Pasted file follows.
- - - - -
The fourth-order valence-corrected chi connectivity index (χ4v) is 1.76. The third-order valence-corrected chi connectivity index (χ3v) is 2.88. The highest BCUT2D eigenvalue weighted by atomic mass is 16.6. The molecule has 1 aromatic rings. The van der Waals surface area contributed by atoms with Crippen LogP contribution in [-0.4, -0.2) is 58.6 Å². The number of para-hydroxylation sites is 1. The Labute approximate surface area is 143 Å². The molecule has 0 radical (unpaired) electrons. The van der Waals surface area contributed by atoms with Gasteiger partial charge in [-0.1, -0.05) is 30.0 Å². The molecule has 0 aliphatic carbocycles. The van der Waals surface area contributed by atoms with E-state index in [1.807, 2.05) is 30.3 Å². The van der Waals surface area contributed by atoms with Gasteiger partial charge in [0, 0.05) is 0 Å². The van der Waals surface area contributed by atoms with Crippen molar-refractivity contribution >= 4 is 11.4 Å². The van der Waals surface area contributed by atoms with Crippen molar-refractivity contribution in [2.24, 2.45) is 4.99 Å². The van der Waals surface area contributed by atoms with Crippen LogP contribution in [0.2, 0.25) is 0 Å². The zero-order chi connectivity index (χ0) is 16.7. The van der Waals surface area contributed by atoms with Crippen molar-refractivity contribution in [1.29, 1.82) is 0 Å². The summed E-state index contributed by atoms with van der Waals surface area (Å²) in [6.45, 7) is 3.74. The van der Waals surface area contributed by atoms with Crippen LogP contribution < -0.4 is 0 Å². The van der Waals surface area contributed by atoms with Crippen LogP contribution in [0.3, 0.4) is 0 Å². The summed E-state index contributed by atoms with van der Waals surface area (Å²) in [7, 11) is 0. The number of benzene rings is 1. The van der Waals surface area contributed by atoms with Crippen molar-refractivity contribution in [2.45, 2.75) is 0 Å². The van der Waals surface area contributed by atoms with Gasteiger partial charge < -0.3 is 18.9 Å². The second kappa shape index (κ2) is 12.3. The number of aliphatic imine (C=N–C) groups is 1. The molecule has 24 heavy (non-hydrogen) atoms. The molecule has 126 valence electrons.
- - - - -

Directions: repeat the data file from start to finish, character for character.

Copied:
The fourth-order valence-corrected chi connectivity index (χ4v) is 1.76. The third-order valence-corrected chi connectivity index (χ3v) is 2.88. The highest BCUT2D eigenvalue weighted by atomic mass is 16.6. The molecule has 1 aromatic rings. The van der Waals surface area contributed by atoms with Crippen LogP contribution in [-0.4, -0.2) is 58.6 Å². The number of para-hydroxylation sites is 1. The Labute approximate surface area is 143 Å². The molecule has 0 radical (unpaired) electrons. The van der Waals surface area contributed by atoms with Gasteiger partial charge in [-0.1, -0.05) is 30.0 Å². The molecule has 0 aliphatic carbocycles. The van der Waals surface area contributed by atoms with E-state index in [1.807, 2.05) is 30.3 Å². The van der Waals surface area contributed by atoms with Gasteiger partial charge in [0, 0.05) is 0 Å². The van der Waals surface area contributed by atoms with Crippen molar-refractivity contribution >= 4 is 11.4 Å². The van der Waals surface area contributed by atoms with Crippen molar-refractivity contribution in [2.24, 2.45) is 4.99 Å². The van der Waals surface area contributed by atoms with Crippen LogP contribution in [0.2, 0.25) is 0 Å². The zero-order chi connectivity index (χ0) is 16.7. The van der Waals surface area contributed by atoms with Crippen molar-refractivity contribution in [1.29, 1.82) is 0 Å². The summed E-state index contributed by atoms with van der Waals surface area (Å²) in [6.45, 7) is 3.74. The van der Waals surface area contributed by atoms with Crippen LogP contribution < -0.4 is 0 Å². The van der Waals surface area contributed by atoms with Crippen LogP contribution in [0.3, 0.4) is 0 Å². The summed E-state index contributed by atoms with van der Waals surface area (Å²) in [7, 11) is 0. The number of benzene rings is 1. The van der Waals surface area contributed by atoms with Crippen molar-refractivity contribution in [2.45, 2.75) is 0 Å². The van der Waals surface area contributed by atoms with Gasteiger partial charge < -0.3 is 18.9 Å². The second kappa shape index (κ2) is 12.3. The number of aliphatic imine (C=N–C) groups is 1. The molecule has 24 heavy (non-hydrogen) atoms. The molecule has 126 valence electrons.